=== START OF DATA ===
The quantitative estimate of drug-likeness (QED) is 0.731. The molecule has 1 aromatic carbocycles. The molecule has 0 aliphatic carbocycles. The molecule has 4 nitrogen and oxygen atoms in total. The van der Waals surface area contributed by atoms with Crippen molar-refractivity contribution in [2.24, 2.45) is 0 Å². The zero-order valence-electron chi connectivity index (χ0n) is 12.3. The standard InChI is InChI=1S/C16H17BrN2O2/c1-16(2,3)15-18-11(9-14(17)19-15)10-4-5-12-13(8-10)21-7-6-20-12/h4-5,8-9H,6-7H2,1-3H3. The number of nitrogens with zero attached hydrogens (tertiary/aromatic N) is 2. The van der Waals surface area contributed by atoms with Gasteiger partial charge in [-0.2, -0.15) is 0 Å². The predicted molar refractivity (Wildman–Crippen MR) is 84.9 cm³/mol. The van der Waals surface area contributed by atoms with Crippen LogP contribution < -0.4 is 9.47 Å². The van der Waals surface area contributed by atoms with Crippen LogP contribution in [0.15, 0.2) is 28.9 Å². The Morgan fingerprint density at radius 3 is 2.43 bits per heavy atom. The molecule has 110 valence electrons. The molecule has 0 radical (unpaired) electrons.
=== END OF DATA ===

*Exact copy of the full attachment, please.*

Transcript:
The quantitative estimate of drug-likeness (QED) is 0.731. The molecule has 1 aromatic carbocycles. The molecule has 0 aliphatic carbocycles. The molecule has 4 nitrogen and oxygen atoms in total. The van der Waals surface area contributed by atoms with Crippen molar-refractivity contribution in [2.24, 2.45) is 0 Å². The zero-order valence-electron chi connectivity index (χ0n) is 12.3. The standard InChI is InChI=1S/C16H17BrN2O2/c1-16(2,3)15-18-11(9-14(17)19-15)10-4-5-12-13(8-10)21-7-6-20-12/h4-5,8-9H,6-7H2,1-3H3. The number of nitrogens with zero attached hydrogens (tertiary/aromatic N) is 2. The van der Waals surface area contributed by atoms with Gasteiger partial charge in [-0.2, -0.15) is 0 Å². The predicted molar refractivity (Wildman–Crippen MR) is 84.9 cm³/mol. The van der Waals surface area contributed by atoms with Crippen LogP contribution < -0.4 is 9.47 Å². The van der Waals surface area contributed by atoms with Crippen LogP contribution in [0.15, 0.2) is 28.9 Å². The Morgan fingerprint density at radius 3 is 2.43 bits per heavy atom. The molecule has 110 valence electrons. The molecule has 0 radical (unpaired) electrons.